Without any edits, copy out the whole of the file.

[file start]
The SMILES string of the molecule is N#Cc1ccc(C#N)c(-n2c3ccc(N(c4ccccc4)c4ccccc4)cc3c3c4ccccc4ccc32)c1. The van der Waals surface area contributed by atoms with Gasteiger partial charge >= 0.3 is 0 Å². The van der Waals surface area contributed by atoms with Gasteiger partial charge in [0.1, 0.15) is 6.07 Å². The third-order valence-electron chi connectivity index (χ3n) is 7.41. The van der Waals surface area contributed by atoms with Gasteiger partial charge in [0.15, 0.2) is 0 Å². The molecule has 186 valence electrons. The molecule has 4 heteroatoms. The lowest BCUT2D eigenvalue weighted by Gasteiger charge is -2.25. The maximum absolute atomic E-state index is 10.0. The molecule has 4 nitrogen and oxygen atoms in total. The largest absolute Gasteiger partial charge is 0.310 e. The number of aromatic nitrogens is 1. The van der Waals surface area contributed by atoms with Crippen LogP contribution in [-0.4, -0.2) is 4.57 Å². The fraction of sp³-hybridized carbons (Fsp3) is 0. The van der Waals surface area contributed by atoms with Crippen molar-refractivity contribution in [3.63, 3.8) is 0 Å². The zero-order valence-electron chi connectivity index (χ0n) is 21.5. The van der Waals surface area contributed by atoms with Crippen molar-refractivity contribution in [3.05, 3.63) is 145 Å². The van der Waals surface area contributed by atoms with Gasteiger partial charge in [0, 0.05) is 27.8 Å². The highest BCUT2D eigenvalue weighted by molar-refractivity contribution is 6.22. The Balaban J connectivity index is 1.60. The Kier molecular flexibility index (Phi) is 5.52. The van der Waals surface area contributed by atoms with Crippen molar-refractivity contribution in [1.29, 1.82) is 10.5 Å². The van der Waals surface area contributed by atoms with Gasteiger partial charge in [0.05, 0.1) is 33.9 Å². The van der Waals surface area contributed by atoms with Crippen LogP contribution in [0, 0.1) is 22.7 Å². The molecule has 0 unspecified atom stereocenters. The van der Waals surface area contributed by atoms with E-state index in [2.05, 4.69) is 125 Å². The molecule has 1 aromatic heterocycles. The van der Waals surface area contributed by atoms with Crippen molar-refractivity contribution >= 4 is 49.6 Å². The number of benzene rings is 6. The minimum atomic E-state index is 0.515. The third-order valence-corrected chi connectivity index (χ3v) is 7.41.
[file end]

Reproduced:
The SMILES string of the molecule is N#Cc1ccc(C#N)c(-n2c3ccc(N(c4ccccc4)c4ccccc4)cc3c3c4ccccc4ccc32)c1. The van der Waals surface area contributed by atoms with Gasteiger partial charge >= 0.3 is 0 Å². The van der Waals surface area contributed by atoms with Gasteiger partial charge in [0.1, 0.15) is 6.07 Å². The third-order valence-electron chi connectivity index (χ3n) is 7.41. The van der Waals surface area contributed by atoms with Gasteiger partial charge in [0.15, 0.2) is 0 Å². The molecule has 186 valence electrons. The molecule has 4 heteroatoms. The lowest BCUT2D eigenvalue weighted by Gasteiger charge is -2.25. The maximum absolute atomic E-state index is 10.0. The molecule has 4 nitrogen and oxygen atoms in total. The largest absolute Gasteiger partial charge is 0.310 e. The number of aromatic nitrogens is 1. The van der Waals surface area contributed by atoms with Crippen LogP contribution in [-0.4, -0.2) is 4.57 Å². The fraction of sp³-hybridized carbons (Fsp3) is 0. The van der Waals surface area contributed by atoms with Crippen molar-refractivity contribution in [3.63, 3.8) is 0 Å². The zero-order valence-electron chi connectivity index (χ0n) is 21.5. The van der Waals surface area contributed by atoms with Crippen molar-refractivity contribution in [3.05, 3.63) is 145 Å². The van der Waals surface area contributed by atoms with Gasteiger partial charge in [0, 0.05) is 27.8 Å². The highest BCUT2D eigenvalue weighted by molar-refractivity contribution is 6.22. The Balaban J connectivity index is 1.60. The Kier molecular flexibility index (Phi) is 5.52. The van der Waals surface area contributed by atoms with Crippen molar-refractivity contribution in [1.29, 1.82) is 10.5 Å². The van der Waals surface area contributed by atoms with Gasteiger partial charge in [0.05, 0.1) is 33.9 Å². The van der Waals surface area contributed by atoms with Crippen LogP contribution in [0, 0.1) is 22.7 Å². The molecule has 0 unspecified atom stereocenters. The van der Waals surface area contributed by atoms with E-state index in [2.05, 4.69) is 125 Å². The molecule has 1 aromatic heterocycles. The van der Waals surface area contributed by atoms with Crippen molar-refractivity contribution >= 4 is 49.6 Å². The number of benzene rings is 6. The minimum atomic E-state index is 0.515. The third-order valence-corrected chi connectivity index (χ3v) is 7.41.